Online Encyclopedia

HUCHOWN

Online Encyclopedia
Originally appearing in Volume V13, Page 848 of the 1911 Encyclopedia Britannica.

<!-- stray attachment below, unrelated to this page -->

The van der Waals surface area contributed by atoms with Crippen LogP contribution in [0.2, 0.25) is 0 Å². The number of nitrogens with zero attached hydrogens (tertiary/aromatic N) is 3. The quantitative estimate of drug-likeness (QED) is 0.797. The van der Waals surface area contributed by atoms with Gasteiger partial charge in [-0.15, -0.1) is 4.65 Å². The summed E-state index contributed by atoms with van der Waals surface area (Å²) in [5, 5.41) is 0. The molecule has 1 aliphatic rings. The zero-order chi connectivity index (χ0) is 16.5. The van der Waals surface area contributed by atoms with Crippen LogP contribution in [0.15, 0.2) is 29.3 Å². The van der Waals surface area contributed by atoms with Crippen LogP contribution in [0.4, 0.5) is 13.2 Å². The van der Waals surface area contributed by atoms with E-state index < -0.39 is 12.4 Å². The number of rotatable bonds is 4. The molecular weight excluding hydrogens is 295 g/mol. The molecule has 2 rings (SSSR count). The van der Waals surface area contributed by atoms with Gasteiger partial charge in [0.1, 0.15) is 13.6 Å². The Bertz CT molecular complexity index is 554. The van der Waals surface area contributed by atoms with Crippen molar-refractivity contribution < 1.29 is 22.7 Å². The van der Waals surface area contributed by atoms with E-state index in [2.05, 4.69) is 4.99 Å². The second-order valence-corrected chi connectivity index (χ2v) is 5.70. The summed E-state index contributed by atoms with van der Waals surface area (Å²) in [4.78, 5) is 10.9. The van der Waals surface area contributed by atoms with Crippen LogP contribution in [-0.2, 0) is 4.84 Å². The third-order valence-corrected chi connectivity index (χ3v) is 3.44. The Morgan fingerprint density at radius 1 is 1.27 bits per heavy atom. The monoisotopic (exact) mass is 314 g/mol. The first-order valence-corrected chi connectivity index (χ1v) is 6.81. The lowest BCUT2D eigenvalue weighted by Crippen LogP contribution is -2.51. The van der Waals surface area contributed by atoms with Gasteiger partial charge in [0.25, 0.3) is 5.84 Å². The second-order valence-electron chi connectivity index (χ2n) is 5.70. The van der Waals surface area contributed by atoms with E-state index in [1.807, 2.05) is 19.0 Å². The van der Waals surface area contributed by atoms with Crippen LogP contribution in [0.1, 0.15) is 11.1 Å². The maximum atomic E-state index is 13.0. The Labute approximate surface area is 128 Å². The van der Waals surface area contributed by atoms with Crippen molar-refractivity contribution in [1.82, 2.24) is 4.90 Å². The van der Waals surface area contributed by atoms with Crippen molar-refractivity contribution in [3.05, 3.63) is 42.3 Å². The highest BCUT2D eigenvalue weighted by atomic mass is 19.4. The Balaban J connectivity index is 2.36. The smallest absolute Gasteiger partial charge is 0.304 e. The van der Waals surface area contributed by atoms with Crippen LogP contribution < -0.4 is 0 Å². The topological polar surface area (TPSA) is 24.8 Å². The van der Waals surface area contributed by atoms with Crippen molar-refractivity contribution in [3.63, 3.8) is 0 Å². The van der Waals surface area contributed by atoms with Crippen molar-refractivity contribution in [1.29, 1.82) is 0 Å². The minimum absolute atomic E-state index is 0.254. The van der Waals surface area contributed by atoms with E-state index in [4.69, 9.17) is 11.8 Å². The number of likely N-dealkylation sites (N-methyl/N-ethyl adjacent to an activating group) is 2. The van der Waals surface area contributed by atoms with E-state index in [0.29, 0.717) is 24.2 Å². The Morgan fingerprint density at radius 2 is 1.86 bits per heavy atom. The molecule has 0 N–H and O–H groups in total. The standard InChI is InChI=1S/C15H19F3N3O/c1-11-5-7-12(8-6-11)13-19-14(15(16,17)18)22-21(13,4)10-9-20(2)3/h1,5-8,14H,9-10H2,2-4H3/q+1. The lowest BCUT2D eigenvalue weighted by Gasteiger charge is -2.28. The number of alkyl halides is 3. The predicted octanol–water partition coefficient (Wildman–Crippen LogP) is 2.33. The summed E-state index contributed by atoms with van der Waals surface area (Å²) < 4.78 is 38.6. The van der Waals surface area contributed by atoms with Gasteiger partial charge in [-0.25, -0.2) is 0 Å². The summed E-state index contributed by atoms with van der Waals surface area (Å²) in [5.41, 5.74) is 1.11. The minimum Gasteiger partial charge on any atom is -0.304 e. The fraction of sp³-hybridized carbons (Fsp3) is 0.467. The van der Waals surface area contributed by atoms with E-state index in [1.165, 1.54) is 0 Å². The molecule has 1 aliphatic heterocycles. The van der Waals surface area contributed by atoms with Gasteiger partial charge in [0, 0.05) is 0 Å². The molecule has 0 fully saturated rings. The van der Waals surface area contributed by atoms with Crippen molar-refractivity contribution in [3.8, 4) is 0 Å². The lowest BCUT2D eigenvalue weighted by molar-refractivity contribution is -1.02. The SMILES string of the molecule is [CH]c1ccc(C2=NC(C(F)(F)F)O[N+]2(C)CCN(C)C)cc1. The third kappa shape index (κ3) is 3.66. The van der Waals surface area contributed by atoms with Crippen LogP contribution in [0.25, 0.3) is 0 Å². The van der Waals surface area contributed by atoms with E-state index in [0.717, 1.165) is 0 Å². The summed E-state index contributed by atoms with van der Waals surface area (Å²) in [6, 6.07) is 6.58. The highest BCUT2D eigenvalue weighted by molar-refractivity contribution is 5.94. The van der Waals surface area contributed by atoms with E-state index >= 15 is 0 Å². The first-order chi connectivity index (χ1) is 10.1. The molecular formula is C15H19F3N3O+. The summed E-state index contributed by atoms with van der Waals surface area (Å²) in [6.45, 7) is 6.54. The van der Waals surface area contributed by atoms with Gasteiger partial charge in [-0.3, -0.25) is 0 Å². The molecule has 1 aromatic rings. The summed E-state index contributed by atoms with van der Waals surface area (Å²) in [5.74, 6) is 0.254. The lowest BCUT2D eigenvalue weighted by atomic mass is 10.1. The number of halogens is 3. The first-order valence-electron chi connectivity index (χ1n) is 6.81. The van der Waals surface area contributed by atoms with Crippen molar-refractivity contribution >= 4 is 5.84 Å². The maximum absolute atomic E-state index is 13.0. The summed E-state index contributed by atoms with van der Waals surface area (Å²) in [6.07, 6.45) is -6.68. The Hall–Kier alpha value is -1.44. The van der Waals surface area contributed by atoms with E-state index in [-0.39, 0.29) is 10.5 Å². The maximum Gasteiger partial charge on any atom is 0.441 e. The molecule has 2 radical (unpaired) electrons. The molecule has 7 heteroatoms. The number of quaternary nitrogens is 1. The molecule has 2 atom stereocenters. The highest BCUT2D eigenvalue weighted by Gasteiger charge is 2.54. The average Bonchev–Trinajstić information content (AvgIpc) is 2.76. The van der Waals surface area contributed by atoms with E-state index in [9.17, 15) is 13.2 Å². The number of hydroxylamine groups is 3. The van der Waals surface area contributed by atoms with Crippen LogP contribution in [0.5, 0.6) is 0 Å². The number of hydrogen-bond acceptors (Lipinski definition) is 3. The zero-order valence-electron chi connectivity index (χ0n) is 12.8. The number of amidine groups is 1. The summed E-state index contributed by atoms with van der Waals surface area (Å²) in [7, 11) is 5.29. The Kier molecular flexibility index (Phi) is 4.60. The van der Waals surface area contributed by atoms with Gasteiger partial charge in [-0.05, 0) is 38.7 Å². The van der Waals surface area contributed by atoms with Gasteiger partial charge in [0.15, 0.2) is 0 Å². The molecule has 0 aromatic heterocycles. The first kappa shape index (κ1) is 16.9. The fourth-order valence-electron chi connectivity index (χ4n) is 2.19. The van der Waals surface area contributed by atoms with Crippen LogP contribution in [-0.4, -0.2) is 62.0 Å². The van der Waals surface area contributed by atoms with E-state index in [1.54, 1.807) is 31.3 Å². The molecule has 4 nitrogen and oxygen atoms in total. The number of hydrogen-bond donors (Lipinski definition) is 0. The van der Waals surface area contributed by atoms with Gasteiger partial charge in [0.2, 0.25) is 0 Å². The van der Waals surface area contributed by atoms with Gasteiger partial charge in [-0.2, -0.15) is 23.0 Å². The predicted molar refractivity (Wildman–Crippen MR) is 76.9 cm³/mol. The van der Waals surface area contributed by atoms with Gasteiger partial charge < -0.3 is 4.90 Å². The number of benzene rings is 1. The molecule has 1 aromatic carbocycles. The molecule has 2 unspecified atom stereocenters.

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HUCHOWN, " of the Awle Ryale " (fl. 14th century), Scottish poet, is referred to by Wyntoun in his Chronicle in these words:—" Hucheon, pat cunnande was in littratur. He made a gret Gest of Arthure, And pe Awntyr of Gawane, Ke Pistil als of Suet Susane. He was curyousse in his stille, Faye of facunde and subtile, And ay to pleyssance hade delyte, Mad in metyr meit his dyte Litil or noucht neuir pe lesse Wauerande fra pe suythfastnes." (Cott. MS. bk. v. II, 4308-4318). Much critical ingenuity has been spent in endeavouring to identify (a) the poet and (b) the works named in the foregoing passage. It has been assumed that " Huchown," or " Hucheorr,",. represents the " gude Sir Hew of Eglyntoun " named by Dunbar (q.v.) in his Lament for the Makaris (i. 53). The only known Sir Hugh of Eglintoun of the century is frequently mentioned in the public records from the middle of the century onwards, as an auditor of accounts and as witness to. several charters. By 136o he had married Dame Egidia, widow of Sir James Lindsay and half-sister of Robert the Steward. His public office and association with the Steward sorts well with the designation " of the Awle Ryalet" if that be interpreted as " Aula Regalis " or " Royal Palace." He appears to have died late in 1376 or early in 1377. The first of the poems named above, the Gest of Arthure of Gest Historyalle (ib. i. 4288), has been identified by Dr Trautmann, " Anglia," Der Dickler Huchown (1877), with the alliterative Morte Arthure in the Thornton MS. at Lincoln, printed by the E.E.T.S. (ed. Brock, 1865). The problem of the second(The Awntyr of Gawane) is still in dispute. There are difficulties in the way of accepting the conjecture that the poem is the " Awn-tyres of Arthure at the Tern Wathelyne " (see S.T.S., Scottish Alliterative Poems, 1897, and Introduction, pp. i1 et seq.), and little direct evidence in favour of the view that the reference is to the greatest of middle English romances, Sir Gawain and the Grene Knight. The third may be safely accepted as the well-known Pistil [Epistle] of Swete Susan, printed by Laing (Select Remains, 1822) and by the S.T.S. (Scottish Alliterative Poems, u.s.). See, in addition to the works named. above, G. Neilson's Sir Hew of Eglintoun and Huchown of the Awle Ryale (Glasgow, 1901), which contains a full record of references to the historical Sir Hew of Eglintoun; Huchown of the Awle Ryale, the Alliterative Poet (Glasgow, 1902) by the same; J. T. T. Brown's Huchown of the Awle Ryale and his Poems (Glasgow, 1902), in answer to the fore-going. See also the correspondence in the Athenaeum, 1900-1901, and the review of Mr Neilson's pamphlets, ib. (Nov. 22, 1902); and J. H. Millar's Literary History of Scotland (1903), pp. 8-14.
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